(CN) – The Supreme Court said Tuesday that investors who lost millions on the painkiller Vioxx can continue with their class action against Merck & Co. over whether it provided enough information to the public about the drug’s risk before yanking it from the market.
The court sided with the 3rd Circuit to allow a 2003 class-action securities lawsuit claiming that Merck “defrauded investors by promoting the naproxen hypothesis, knowing the hypothesis was false.”
“This case concerns the timeliness of a complaint filed in a private securities fraud action,” Justice Stephen Breyer wrote for the unanimous court. “The complaint filed here was timely.”
The company tried to block the lawsuit as untimely, claiming that the two-year window to file had passed and that the clock began ticking when word first broke about the troubles with Vioxx in 2001. It claimed investors should have known from public information that the drug was problematic after the Food and Drug Administration issued warnings about Vioxx in September 2001.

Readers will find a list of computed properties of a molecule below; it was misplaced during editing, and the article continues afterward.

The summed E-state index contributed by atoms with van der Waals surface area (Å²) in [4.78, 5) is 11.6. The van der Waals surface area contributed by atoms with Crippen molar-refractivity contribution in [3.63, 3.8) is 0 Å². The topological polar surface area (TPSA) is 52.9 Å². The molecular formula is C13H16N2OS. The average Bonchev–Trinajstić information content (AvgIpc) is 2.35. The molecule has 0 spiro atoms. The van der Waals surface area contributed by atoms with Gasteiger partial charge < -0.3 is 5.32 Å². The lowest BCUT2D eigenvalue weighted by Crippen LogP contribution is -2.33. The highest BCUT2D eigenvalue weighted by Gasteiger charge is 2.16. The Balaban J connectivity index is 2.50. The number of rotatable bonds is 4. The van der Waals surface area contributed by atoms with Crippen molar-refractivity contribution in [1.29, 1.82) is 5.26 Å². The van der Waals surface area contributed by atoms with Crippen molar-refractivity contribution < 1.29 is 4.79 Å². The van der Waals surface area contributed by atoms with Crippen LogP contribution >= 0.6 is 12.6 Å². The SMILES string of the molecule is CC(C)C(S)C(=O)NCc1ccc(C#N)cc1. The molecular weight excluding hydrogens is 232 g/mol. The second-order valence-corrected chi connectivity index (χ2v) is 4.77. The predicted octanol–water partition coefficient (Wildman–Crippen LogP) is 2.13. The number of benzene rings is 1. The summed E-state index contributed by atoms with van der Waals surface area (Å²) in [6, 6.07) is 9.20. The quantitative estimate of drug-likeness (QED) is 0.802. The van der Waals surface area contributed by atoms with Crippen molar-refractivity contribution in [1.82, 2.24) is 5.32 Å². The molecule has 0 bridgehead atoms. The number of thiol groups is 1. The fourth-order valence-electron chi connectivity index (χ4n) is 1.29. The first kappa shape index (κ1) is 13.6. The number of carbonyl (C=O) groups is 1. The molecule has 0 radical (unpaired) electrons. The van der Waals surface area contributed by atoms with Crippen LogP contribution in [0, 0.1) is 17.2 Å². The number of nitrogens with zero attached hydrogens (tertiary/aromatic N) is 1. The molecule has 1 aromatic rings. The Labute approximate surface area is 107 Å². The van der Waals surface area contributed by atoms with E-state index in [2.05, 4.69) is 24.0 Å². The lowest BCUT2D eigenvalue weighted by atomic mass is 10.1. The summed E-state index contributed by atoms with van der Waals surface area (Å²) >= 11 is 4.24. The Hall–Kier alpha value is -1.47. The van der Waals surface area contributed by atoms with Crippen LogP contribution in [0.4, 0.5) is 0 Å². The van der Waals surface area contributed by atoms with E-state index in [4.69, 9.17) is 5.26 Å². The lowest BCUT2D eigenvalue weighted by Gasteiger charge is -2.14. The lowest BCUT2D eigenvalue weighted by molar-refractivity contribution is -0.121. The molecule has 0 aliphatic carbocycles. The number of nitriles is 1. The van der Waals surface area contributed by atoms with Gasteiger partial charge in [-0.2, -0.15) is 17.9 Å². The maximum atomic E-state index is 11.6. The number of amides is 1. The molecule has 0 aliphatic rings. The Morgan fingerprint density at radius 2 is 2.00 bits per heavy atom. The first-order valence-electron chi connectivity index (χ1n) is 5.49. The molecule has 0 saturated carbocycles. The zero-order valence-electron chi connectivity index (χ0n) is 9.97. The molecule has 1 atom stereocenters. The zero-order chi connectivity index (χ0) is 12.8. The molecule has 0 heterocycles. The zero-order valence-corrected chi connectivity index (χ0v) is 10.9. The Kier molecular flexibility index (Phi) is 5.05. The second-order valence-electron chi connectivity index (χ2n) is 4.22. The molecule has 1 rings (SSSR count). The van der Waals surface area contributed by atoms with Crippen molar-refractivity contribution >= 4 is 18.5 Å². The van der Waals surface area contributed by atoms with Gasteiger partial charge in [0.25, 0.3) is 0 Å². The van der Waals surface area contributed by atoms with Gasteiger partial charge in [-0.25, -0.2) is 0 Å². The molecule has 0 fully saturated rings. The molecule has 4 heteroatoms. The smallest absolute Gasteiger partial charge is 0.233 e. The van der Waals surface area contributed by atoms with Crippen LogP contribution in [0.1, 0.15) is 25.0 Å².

Investors maintained that the two-year limit should not have started that soon.
A federal judge agreed with Merck in 2003 and tossed the lawsuit. The 3rd Circuit reversed, and the Supreme Court agreed.
Merck said it has already made a motion to dismiss the complaint on “numerous other grounds.”
“Merck is disappointed in today’s decision, but believes that the allegations in the complaint are unfounded and will continue to defend itself vigorously,” Bruce Kuhlik, Merck’s executive vice president and general counsel said in a statement.
The Whitehouse Station, N.J. company pulled Vioxx in 2004 after it was reported to double the risk of heart attack, stroke and death.